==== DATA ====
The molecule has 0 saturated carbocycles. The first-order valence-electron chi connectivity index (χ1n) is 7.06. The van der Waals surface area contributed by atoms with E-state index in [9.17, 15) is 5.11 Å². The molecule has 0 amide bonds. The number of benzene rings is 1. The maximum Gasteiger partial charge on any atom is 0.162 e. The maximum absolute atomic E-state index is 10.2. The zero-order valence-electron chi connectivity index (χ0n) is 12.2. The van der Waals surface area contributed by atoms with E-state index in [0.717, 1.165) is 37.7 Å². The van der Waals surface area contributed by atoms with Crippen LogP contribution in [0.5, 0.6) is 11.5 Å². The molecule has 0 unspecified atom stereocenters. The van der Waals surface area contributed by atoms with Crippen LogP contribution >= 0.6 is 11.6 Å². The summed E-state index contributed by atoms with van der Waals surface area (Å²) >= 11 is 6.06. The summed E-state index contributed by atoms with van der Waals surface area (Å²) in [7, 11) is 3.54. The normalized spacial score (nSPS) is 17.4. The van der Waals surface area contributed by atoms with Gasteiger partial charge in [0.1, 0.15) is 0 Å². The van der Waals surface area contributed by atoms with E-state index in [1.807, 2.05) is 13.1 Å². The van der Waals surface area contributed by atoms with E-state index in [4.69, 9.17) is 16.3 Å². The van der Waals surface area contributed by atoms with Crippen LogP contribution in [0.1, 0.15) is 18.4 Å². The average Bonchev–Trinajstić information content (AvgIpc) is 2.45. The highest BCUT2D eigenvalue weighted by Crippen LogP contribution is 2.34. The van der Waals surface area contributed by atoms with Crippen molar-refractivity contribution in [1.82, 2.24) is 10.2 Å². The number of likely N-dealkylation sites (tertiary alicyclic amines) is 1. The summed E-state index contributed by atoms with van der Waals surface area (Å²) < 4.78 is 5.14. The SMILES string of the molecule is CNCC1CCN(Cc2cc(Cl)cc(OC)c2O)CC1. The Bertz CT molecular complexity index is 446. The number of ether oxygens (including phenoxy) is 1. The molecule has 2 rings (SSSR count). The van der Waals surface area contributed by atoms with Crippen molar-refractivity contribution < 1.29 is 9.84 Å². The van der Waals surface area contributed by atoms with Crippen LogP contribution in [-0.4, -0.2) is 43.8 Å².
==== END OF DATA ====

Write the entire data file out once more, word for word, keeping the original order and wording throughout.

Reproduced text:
The molecule has 0 saturated carbocycles. The first-order valence-electron chi connectivity index (χ1n) is 7.06. The van der Waals surface area contributed by atoms with E-state index in [9.17, 15) is 5.11 Å². The molecule has 0 amide bonds. The number of benzene rings is 1. The maximum Gasteiger partial charge on any atom is 0.162 e. The maximum absolute atomic E-state index is 10.2. The zero-order valence-electron chi connectivity index (χ0n) is 12.2. The van der Waals surface area contributed by atoms with E-state index in [0.717, 1.165) is 37.7 Å². The van der Waals surface area contributed by atoms with Crippen LogP contribution in [0.5, 0.6) is 11.5 Å². The molecule has 0 unspecified atom stereocenters. The van der Waals surface area contributed by atoms with Crippen LogP contribution >= 0.6 is 11.6 Å². The summed E-state index contributed by atoms with van der Waals surface area (Å²) >= 11 is 6.06. The summed E-state index contributed by atoms with van der Waals surface area (Å²) in [7, 11) is 3.54. The normalized spacial score (nSPS) is 17.4. The van der Waals surface area contributed by atoms with Gasteiger partial charge in [0.1, 0.15) is 0 Å². The van der Waals surface area contributed by atoms with E-state index in [1.807, 2.05) is 13.1 Å². The van der Waals surface area contributed by atoms with E-state index in [4.69, 9.17) is 16.3 Å². The van der Waals surface area contributed by atoms with Crippen LogP contribution in [0.1, 0.15) is 18.4 Å². The average Bonchev–Trinajstić information content (AvgIpc) is 2.45. The highest BCUT2D eigenvalue weighted by Crippen LogP contribution is 2.34. The van der Waals surface area contributed by atoms with Crippen molar-refractivity contribution in [1.82, 2.24) is 10.2 Å². The number of likely N-dealkylation sites (tertiary alicyclic amines) is 1. The summed E-state index contributed by atoms with van der Waals surface area (Å²) < 4.78 is 5.14. The SMILES string of the molecule is CNCC1CCN(Cc2cc(Cl)cc(OC)c2O)CC1. The Bertz CT molecular complexity index is 446. The number of ether oxygens (including phenoxy) is 1. The molecule has 2 rings (SSSR count). The van der Waals surface area contributed by atoms with Crippen molar-refractivity contribution < 1.29 is 9.84 Å². The van der Waals surface area contributed by atoms with Crippen LogP contribution in [-0.4, -0.2) is 43.8 Å².